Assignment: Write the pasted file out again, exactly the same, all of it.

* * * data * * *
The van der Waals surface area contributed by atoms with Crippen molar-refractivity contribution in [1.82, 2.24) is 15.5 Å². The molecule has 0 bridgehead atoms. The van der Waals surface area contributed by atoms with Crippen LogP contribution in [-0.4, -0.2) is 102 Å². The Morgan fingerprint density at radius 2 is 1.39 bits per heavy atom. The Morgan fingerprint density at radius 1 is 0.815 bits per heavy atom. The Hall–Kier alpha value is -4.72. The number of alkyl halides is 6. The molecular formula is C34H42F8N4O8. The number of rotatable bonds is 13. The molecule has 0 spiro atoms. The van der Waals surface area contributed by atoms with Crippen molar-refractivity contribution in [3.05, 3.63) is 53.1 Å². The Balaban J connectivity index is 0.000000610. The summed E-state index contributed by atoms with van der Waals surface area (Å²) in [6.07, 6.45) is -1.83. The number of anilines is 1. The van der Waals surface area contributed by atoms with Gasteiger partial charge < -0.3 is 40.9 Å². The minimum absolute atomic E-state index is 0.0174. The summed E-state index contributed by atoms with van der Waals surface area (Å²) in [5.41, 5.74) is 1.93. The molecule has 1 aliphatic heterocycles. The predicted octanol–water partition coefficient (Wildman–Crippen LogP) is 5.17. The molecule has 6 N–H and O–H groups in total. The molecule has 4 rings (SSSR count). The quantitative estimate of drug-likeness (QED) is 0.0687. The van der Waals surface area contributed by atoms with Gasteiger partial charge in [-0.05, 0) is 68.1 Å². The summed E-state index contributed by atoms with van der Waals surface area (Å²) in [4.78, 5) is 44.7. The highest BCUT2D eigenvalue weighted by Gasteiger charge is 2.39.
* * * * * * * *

The van der Waals surface area contributed by atoms with Crippen molar-refractivity contribution in [1.82, 2.24) is 15.5 Å². The molecule has 0 bridgehead atoms. The van der Waals surface area contributed by atoms with Crippen LogP contribution in [-0.4, -0.2) is 102 Å². The Morgan fingerprint density at radius 2 is 1.39 bits per heavy atom. The Morgan fingerprint density at radius 1 is 0.815 bits per heavy atom. The Hall–Kier alpha value is -4.72. The number of alkyl halides is 6. The molecular formula is C34H42F8N4O8. The number of rotatable bonds is 13. The molecule has 0 spiro atoms. The van der Waals surface area contributed by atoms with Crippen molar-refractivity contribution in [3.05, 3.63) is 53.1 Å². The Balaban J connectivity index is 0.000000610. The summed E-state index contributed by atoms with van der Waals surface area (Å²) in [6.07, 6.45) is -1.83. The number of anilines is 1. The van der Waals surface area contributed by atoms with Gasteiger partial charge < -0.3 is 40.9 Å². The minimum absolute atomic E-state index is 0.0174. The summed E-state index contributed by atoms with van der Waals surface area (Å²) in [5.41, 5.74) is 1.93. The molecule has 1 aliphatic heterocycles. The predicted octanol–water partition coefficient (Wildman–Crippen LogP) is 5.17. The molecule has 6 N–H and O–H groups in total. The molecule has 4 rings (SSSR count). The quantitative estimate of drug-likeness (QED) is 0.0687. The van der Waals surface area contributed by atoms with Gasteiger partial charge in [-0.05, 0) is 68.1 Å². The summed E-state index contributed by atoms with van der Waals surface area (Å²) in [4.78, 5) is 44.7. The highest BCUT2D eigenvalue weighted by Gasteiger charge is 2.39.